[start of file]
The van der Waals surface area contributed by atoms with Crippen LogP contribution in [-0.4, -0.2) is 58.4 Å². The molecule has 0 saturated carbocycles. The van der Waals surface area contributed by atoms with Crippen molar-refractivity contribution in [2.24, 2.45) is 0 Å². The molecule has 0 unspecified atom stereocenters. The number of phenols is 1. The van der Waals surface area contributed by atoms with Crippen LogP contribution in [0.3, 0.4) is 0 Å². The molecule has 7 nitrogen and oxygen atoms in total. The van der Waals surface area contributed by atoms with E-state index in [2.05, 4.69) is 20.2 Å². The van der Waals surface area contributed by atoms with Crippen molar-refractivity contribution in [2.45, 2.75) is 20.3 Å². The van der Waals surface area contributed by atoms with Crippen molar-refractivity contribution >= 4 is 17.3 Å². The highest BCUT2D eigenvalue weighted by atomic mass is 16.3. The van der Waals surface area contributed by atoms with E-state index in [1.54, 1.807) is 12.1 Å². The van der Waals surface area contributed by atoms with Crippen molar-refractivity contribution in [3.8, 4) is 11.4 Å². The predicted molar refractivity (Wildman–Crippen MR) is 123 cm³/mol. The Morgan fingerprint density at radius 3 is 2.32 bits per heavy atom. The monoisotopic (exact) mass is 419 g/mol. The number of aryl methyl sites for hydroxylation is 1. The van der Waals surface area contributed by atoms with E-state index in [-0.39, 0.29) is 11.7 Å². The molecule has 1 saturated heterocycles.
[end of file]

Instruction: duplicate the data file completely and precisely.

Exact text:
The van der Waals surface area contributed by atoms with Crippen LogP contribution in [-0.4, -0.2) is 58.4 Å². The molecule has 0 saturated carbocycles. The van der Waals surface area contributed by atoms with Crippen molar-refractivity contribution in [2.24, 2.45) is 0 Å². The molecule has 0 unspecified atom stereocenters. The number of phenols is 1. The van der Waals surface area contributed by atoms with Crippen LogP contribution in [0.3, 0.4) is 0 Å². The molecule has 7 nitrogen and oxygen atoms in total. The van der Waals surface area contributed by atoms with E-state index in [2.05, 4.69) is 20.2 Å². The van der Waals surface area contributed by atoms with Crippen molar-refractivity contribution in [2.45, 2.75) is 20.3 Å². The van der Waals surface area contributed by atoms with Crippen molar-refractivity contribution >= 4 is 17.3 Å². The highest BCUT2D eigenvalue weighted by atomic mass is 16.3. The van der Waals surface area contributed by atoms with E-state index in [1.54, 1.807) is 12.1 Å². The van der Waals surface area contributed by atoms with Crippen molar-refractivity contribution in [3.8, 4) is 11.4 Å². The predicted molar refractivity (Wildman–Crippen MR) is 123 cm³/mol. The Morgan fingerprint density at radius 3 is 2.32 bits per heavy atom. The monoisotopic (exact) mass is 419 g/mol. The number of aryl methyl sites for hydroxylation is 1. The van der Waals surface area contributed by atoms with E-state index in [-0.39, 0.29) is 11.7 Å². The molecule has 1 saturated heterocycles.